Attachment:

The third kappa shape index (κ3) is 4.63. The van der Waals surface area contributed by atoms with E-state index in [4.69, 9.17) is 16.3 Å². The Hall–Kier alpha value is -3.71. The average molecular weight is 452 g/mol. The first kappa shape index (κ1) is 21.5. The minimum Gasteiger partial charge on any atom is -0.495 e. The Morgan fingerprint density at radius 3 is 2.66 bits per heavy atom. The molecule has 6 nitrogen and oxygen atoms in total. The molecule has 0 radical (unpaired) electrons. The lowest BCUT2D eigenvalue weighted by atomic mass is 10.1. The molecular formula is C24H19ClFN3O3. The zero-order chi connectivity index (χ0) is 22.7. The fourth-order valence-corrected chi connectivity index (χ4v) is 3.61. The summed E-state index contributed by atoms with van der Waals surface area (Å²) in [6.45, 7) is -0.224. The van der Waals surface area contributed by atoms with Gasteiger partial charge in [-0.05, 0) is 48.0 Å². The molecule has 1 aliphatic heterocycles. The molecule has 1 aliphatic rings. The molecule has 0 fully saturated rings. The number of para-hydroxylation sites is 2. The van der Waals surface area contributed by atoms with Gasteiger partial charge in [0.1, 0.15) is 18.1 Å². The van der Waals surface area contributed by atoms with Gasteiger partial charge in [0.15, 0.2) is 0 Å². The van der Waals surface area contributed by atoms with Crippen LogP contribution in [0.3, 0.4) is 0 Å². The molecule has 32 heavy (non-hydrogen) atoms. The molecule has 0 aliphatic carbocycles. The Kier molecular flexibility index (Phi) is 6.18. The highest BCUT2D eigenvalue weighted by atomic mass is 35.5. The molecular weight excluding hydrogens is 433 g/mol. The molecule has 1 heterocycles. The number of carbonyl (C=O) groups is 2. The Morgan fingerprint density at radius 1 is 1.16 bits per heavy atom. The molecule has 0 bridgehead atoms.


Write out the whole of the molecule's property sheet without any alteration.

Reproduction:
The third kappa shape index (κ3) is 4.63. The van der Waals surface area contributed by atoms with E-state index in [4.69, 9.17) is 16.3 Å². The Hall–Kier alpha value is -3.71. The average molecular weight is 452 g/mol. The first kappa shape index (κ1) is 21.5. The minimum Gasteiger partial charge on any atom is -0.495 e. The Morgan fingerprint density at radius 3 is 2.66 bits per heavy atom. The molecule has 6 nitrogen and oxygen atoms in total. The molecule has 0 radical (unpaired) electrons. The lowest BCUT2D eigenvalue weighted by atomic mass is 10.1. The molecular formula is C24H19ClFN3O3. The zero-order chi connectivity index (χ0) is 22.7. The fourth-order valence-corrected chi connectivity index (χ4v) is 3.61. The summed E-state index contributed by atoms with van der Waals surface area (Å²) in [6.45, 7) is -0.224. The van der Waals surface area contributed by atoms with Gasteiger partial charge in [-0.05, 0) is 48.0 Å². The molecule has 1 aliphatic heterocycles. The molecule has 1 aliphatic rings. The molecule has 0 fully saturated rings. The number of para-hydroxylation sites is 2. The van der Waals surface area contributed by atoms with Gasteiger partial charge in [0.1, 0.15) is 18.1 Å². The van der Waals surface area contributed by atoms with Gasteiger partial charge in [0.15, 0.2) is 0 Å². The van der Waals surface area contributed by atoms with Crippen LogP contribution in [0.3, 0.4) is 0 Å². The molecule has 32 heavy (non-hydrogen) atoms. The molecule has 0 aliphatic carbocycles. The Kier molecular flexibility index (Phi) is 6.18. The highest BCUT2D eigenvalue weighted by atomic mass is 35.5. The molecular weight excluding hydrogens is 433 g/mol. The molecule has 1 heterocycles. The number of carbonyl (C=O) groups is 2. The Morgan fingerprint density at radius 1 is 1.16 bits per heavy atom. The molecule has 0 bridgehead atoms.